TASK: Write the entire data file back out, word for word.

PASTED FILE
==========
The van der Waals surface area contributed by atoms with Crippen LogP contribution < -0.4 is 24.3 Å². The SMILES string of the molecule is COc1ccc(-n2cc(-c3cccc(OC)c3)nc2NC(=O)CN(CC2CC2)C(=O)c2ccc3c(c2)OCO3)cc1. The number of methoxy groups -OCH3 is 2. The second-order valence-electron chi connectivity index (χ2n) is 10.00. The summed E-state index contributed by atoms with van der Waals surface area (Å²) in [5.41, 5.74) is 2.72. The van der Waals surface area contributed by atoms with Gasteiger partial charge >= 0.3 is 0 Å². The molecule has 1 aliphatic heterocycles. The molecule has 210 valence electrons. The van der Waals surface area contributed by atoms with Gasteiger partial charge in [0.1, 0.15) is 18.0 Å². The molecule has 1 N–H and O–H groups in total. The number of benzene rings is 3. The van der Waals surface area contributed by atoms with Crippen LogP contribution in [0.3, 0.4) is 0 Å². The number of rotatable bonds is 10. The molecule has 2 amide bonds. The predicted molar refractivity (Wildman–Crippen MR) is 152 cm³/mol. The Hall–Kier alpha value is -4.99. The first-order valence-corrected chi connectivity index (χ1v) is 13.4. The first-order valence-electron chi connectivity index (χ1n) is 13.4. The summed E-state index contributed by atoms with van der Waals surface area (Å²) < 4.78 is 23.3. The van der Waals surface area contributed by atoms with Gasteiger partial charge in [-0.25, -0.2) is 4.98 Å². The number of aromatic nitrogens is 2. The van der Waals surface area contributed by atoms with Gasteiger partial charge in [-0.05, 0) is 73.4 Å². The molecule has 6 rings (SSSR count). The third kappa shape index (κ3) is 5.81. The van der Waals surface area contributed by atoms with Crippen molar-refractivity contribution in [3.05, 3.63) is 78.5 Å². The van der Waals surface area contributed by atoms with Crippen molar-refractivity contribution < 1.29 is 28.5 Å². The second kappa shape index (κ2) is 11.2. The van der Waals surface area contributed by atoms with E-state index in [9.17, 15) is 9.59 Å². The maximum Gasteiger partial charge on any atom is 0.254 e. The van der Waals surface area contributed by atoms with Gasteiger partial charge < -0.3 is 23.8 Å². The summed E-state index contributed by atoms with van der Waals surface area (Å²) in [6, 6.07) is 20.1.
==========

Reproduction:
The van der Waals surface area contributed by atoms with Crippen LogP contribution < -0.4 is 24.3 Å². The SMILES string of the molecule is COc1ccc(-n2cc(-c3cccc(OC)c3)nc2NC(=O)CN(CC2CC2)C(=O)c2ccc3c(c2)OCO3)cc1. The number of methoxy groups -OCH3 is 2. The second-order valence-electron chi connectivity index (χ2n) is 10.00. The summed E-state index contributed by atoms with van der Waals surface area (Å²) in [5.41, 5.74) is 2.72. The van der Waals surface area contributed by atoms with Gasteiger partial charge >= 0.3 is 0 Å². The molecule has 1 aliphatic heterocycles. The molecule has 210 valence electrons. The van der Waals surface area contributed by atoms with Gasteiger partial charge in [0.1, 0.15) is 18.0 Å². The molecule has 1 N–H and O–H groups in total. The number of benzene rings is 3. The van der Waals surface area contributed by atoms with Crippen LogP contribution in [0.3, 0.4) is 0 Å². The number of rotatable bonds is 10. The molecule has 2 amide bonds. The predicted molar refractivity (Wildman–Crippen MR) is 152 cm³/mol. The Hall–Kier alpha value is -4.99. The first-order valence-corrected chi connectivity index (χ1v) is 13.4. The first-order valence-electron chi connectivity index (χ1n) is 13.4. The summed E-state index contributed by atoms with van der Waals surface area (Å²) < 4.78 is 23.3. The van der Waals surface area contributed by atoms with Gasteiger partial charge in [-0.25, -0.2) is 4.98 Å². The number of aromatic nitrogens is 2. The van der Waals surface area contributed by atoms with Gasteiger partial charge in [-0.05, 0) is 73.4 Å². The molecule has 6 rings (SSSR count). The third kappa shape index (κ3) is 5.81. The van der Waals surface area contributed by atoms with Crippen molar-refractivity contribution in [3.05, 3.63) is 78.5 Å². The van der Waals surface area contributed by atoms with Crippen molar-refractivity contribution < 1.29 is 28.5 Å². The second kappa shape index (κ2) is 11.2. The van der Waals surface area contributed by atoms with E-state index in [9.17, 15) is 9.59 Å². The maximum Gasteiger partial charge on any atom is 0.254 e. The van der Waals surface area contributed by atoms with Gasteiger partial charge < -0.3 is 23.8 Å². The summed E-state index contributed by atoms with van der Waals surface area (Å²) in [6, 6.07) is 20.1.